In How big a deal was the Industrial Revolution?, I looked for measures (or proxy measures) of human well-being / empowerment for which we have “decent” scholarly estimates of the global average going back thousands of years. For reasons elaborated at some length in the full report, I ended up going with:
(I also especially wanted measures of subjective well-being and social well-being, and also of political freedom as measured by global rates of slavery, but these data aren’t available; see the report.)
- Physical health, as measured by life expectancy at birth.
- Economic well-being, as measured by GDP per capita (PPP) and percent of people living in extreme poverty.
- Energy capture, in kilocalories per person per day.
- Technological empowerment, as measured by war-making capacity.
- Political freedom to live the kind of life one wants to live, as measured by percent of people living in a democracy.
Anyway, the punchline of the report is that when you chart these six measures over the past few millennia (data; zoomable), you get a chart like this (axes removed for space reasons):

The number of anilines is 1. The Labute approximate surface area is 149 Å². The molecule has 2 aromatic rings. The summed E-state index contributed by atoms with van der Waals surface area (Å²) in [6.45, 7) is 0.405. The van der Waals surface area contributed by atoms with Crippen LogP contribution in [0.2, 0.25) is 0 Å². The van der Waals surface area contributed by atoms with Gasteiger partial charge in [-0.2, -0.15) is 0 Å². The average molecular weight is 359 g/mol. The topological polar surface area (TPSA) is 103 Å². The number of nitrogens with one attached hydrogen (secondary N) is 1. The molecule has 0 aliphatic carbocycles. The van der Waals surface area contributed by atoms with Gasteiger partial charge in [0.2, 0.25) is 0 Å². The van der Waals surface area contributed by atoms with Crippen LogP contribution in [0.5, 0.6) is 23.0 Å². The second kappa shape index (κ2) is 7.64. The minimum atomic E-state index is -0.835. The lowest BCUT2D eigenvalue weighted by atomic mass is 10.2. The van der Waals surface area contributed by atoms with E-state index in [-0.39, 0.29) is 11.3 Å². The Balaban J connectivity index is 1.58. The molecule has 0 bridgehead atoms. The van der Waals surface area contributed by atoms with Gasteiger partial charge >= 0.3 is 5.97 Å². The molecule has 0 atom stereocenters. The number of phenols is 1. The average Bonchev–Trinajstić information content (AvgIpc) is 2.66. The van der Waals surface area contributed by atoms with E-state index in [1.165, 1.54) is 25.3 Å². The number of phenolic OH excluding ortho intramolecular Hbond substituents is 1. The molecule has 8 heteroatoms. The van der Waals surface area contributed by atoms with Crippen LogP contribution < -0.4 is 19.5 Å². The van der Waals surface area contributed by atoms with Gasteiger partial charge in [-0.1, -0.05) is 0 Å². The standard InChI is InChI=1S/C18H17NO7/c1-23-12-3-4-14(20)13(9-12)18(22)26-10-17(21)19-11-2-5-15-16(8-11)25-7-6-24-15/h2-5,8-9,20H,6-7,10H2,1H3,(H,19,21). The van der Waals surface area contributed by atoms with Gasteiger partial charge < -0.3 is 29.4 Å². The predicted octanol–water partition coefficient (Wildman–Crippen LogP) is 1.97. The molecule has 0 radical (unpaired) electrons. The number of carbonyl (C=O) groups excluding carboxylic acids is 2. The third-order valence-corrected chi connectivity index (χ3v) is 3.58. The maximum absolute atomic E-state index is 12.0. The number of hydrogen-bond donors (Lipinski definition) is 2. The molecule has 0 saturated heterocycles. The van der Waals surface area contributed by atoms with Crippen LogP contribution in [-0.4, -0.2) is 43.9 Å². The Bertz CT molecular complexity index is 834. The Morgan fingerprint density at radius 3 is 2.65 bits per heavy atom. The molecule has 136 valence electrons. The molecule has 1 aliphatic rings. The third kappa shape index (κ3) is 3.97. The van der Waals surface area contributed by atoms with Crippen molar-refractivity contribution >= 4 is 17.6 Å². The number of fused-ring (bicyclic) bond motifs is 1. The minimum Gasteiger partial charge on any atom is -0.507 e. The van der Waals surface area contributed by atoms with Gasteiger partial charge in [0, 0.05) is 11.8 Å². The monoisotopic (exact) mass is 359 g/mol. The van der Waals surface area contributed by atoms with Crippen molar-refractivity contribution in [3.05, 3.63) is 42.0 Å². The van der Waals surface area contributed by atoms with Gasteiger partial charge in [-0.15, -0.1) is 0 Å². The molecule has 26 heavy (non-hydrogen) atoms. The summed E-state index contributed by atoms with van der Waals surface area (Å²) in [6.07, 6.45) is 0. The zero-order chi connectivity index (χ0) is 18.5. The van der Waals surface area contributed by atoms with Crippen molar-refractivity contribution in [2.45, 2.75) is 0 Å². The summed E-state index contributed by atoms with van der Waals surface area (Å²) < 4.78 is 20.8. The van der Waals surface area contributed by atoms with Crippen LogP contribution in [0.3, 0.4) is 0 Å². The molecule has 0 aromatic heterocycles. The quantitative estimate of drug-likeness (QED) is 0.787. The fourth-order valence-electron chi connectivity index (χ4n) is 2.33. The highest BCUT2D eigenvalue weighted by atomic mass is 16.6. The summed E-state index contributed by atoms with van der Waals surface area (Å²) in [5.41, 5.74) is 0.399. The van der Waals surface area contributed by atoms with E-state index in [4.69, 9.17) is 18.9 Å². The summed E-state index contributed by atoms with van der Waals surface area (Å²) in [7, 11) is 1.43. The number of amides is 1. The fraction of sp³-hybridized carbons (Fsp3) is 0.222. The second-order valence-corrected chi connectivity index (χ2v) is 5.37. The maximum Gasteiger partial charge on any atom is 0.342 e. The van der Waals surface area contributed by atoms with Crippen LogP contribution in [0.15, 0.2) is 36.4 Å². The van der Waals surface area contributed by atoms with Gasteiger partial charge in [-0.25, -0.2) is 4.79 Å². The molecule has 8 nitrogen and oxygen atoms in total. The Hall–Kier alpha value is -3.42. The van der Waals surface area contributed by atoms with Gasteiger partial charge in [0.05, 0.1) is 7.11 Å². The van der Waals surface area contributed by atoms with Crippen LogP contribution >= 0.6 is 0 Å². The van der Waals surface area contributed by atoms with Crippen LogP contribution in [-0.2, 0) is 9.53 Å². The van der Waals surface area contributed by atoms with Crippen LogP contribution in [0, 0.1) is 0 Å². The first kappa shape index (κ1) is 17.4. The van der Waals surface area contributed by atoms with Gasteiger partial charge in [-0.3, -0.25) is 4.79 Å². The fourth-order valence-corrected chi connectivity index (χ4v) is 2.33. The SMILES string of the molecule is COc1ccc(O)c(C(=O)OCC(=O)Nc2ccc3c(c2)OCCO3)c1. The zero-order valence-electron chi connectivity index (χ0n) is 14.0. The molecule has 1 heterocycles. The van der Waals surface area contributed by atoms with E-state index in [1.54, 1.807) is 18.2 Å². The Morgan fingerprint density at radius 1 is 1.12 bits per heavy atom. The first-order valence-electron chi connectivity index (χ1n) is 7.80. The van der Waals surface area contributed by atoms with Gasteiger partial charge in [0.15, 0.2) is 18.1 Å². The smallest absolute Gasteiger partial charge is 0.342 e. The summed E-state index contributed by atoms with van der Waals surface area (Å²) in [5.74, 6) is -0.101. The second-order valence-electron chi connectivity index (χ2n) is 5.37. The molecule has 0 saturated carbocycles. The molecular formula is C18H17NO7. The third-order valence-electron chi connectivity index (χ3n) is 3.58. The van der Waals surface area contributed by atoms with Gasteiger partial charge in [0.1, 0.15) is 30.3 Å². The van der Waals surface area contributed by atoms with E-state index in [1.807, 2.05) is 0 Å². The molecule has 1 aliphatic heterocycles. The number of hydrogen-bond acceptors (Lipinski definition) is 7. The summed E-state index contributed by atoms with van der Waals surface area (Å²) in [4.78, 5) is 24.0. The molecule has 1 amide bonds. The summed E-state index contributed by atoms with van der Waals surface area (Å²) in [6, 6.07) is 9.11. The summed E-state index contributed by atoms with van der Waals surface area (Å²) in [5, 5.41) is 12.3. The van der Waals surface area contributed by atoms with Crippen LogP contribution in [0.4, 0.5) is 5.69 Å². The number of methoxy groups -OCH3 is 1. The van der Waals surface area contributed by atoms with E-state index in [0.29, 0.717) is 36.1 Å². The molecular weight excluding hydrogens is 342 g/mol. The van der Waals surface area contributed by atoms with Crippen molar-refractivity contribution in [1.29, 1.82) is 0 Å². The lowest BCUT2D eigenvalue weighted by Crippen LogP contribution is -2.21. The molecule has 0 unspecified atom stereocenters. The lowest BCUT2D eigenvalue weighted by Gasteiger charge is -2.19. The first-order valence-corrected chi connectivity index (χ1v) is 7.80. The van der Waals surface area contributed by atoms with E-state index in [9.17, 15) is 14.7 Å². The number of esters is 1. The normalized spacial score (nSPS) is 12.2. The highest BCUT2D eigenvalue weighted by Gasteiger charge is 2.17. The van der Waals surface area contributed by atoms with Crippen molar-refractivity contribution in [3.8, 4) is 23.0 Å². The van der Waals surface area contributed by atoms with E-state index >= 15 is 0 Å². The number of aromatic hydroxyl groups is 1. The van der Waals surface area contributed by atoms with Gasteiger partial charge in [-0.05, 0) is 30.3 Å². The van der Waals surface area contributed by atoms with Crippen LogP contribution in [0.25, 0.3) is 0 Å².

|Click to enlarge|
(And yes, there’s still a sharp jump around 1800-1870 if you chart this on a log scale.1 )
Interestingly, this is not the impression of history I got from the world history books I read in school. Those books tended to go on at length about the transformative impact of the wheel or writing or money or cavalry, or the conquering of this society by that other society, or the rise of this or that religion, or the disintegration of the Western Roman Empire, or the Black Death, or the Protestant Reformation, or the Scientific Revolution.Historians missing the forest among the trees.
But they could have ended each of those chapters by saying “Despite these developments, global human well-being remained roughly the same as it had been for millennia, by every measure we have access to.”3 And then when you got to the chapter on the industrial revolution, these books could’ve said: “Finally, for the first time in recorded history, the trajectory of human well-being changed completely, and this change dwarfed the magnitude of all previous fluctuations in human well-being.”
Keep this one around for the next time a liberal tries to drag you back to the pre-industrial era.